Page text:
This month, I’ve been chosen as a Blog Ambassador for Malaysia Kitchen, with the task of eating my way around Sydney’s Malaysian food scene. It’s a hard job, but someone has to do it! While I am not Malaysian, and I’ve never visited the country, I am absolutely in love with the food and culture thanks to the influences of two of my best friends, Steph and Karen.
With queues out the door and down the street at almost any time of day at their city outpost on Goulbourn St, lining up is just part of the Mamak experience. Arguably one of Sydney’s most popular Malaysian restaurants, the menu is filled with hawker style street food, but their main drawcard is the freshly made roti. Waiting in line doesn’t seem so bad when you can watch the chefs in the kitchen preparing roti. It’s truly a mesmerising process.
We decided to avoid the hordes and visit their Chatswood restaurant, which opened late last year. The premises are bigger, but on weekends there are still lines of people waiting outside. We decide to try some old favourites but also go for some dishes that we don’t order often, and some that I’d never tried before.
Malaysian drinks are something quite special. Teh tarik ($3.50) is a “pulled” milk tea, made with sweetened condensed milk that is delicious hot or iced. It’s fascinating to watch them making it – long streams of tea are poured (or pulled) from one container to another to make the frothy topping. I decided to try the Kopi ‘O’ ais ($3.50) black iced coffee, which was super strong with just the right amount of sweetness for me, I loved it. Steph decided to have the Teh ‘O’ ais limau ($3.50) iced tea with a splash of lime, which is delicious and refreshing.
You just can’t come to Mamak without trying the roti. I can never go past the Roti Canai ($5.50), which is served as a ball – crispy on the outside yet fluffy on the inside. It is served with two curry dips and a spicy sambal sauce. It arrives mere minutes after we place our order, a testament to the super swift service.
Another must try dish is the Satay ($9 for 6, $16 for 12) which is available in chicken and beef and served with a delicious peanut sauce that is a little bit sweet and a little bit spicy. These are cooked in the same way as the hawkers do – grilled over hot charcoal for that delicious smoky flavour. These are so moreish, I could have eaten the whole dish by myself!
Nasi Lemak ($8.50) is one of the most popular dishes in Malaysia. Fragrant coconut rice is accompanied by sambal, peanuts, crispy anchovies (ikan bilis), cucumber and hard-boiled egg. We added chicken and lamb curries to go with it ($3 each) as well as a piece of fried chicken (ayam goreng – $3). I could quite happily eat this every day! I especially loved the lamb curry – the meat was so tender and delicious that it just fell apart. And next time I’m definitely ordering a full portion of the ayam goreng!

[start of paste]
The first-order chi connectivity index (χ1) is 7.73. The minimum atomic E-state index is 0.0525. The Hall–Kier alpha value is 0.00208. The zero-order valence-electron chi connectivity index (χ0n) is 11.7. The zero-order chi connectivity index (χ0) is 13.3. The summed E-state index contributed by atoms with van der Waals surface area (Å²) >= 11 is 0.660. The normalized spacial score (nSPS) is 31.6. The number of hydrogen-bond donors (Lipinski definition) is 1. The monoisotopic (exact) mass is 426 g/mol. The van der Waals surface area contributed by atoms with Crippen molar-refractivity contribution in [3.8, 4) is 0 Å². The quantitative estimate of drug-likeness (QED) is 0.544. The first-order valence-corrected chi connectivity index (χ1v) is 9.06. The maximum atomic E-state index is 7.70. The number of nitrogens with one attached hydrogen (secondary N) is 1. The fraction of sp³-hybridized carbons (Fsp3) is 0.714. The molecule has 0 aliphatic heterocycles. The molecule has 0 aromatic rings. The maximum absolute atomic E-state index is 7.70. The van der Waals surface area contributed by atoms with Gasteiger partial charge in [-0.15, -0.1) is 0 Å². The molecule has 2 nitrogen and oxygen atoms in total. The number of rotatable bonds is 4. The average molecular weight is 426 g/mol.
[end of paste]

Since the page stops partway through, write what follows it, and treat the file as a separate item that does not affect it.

We also order the Lamb Murtabak ($11.50). It looks like a thin pancake parcel and is filled with spicy meat, cabbage, egg and onion. At Mamak, they are made to order, with the menu advising there will be a 15 minute wait. It’s a large serving and even between us we can’t finish it! It comes served with the same curry sauces and is also available with a chicken filling.
The Maggi Goreng ($11.50) is a variation of the Mee Goreng using Maggi noodles instead of Hokkien noodles. It’s a spicy little dish, but delicious nonetheless. Prawns, sliced fish cake, cucumber and fresh bean sprouts provide a nice textural contrast.
My surprise favourite was the Rojak ($14) which was a dish I hadn’t tried before. It was presented beautifully, as a colourful tower of prawn and coconut fritters, fried tofu, hard boiled egg, shredded yambean and cucumber, topped with a thick and spicy peanut sauce. It was a nice, refreshing salad, which was a welcome contrast for the spicier dishes we had ordered.
We were insanely full by this point and struggling to find any spare space on the table, but we couldn’t leave without sampling the desserts. One of my favourite (and one of the most popular) Malaysian desserts is Ais Kacang ($6) a sweet and refreshing combination of red beans, corn, grass jelly, rose syrup and sweetened condensed milk on a mountain of shaved ice. The toppings may change depending on where you go, but I loved this. It’s the perfect dessert on a warm night.
Mamak also does a variety of delicious sweet roti desserts, most famously the Roti Tisu, which is paper-thin roti rolled into a tall cone and a favourite of many Sydney food bloggers. I love the Roti Kaya ($7.50) which is filled with a traditional spread made from pandan and coconut. I would have loved a slightly thicker layer of kaya but it was still absolutely delicious.
Steph and I had never tried to Roti bom ($8.50) which is described on the menu as “a truly indulgent roti”. We should have known that our sweet tooth was in for a walloping! It’s so sweet and rich, with a crackly caramelly sugar crust. It is delicious, but it quickly defeats us.
With such great food at such good prices, it’s no wonder that Mamak is still crazily popular after all these years. We have ordered a lot of food, and tried a good portion of the menu, but there’s still many other dishes to try next time. Armed with bags of leftovers, and stomachs full to bursting, we think the hype is well warranted and the queues are here to stay.
Like my post on the Malaysia Kitchen Bloggers Summit website and I could win a trip to Malaysia!! Wouldn’t that be awesome? Thanks a million for your support!
Mamak – Shop P9, 1-5 Railway St, Chatswood (02) 9411 4411
AND 15 Goulburn Street, Haymarket, Sydney (02) 9211 1668
Spicyicecream dined as guest of Malaysia Kitchen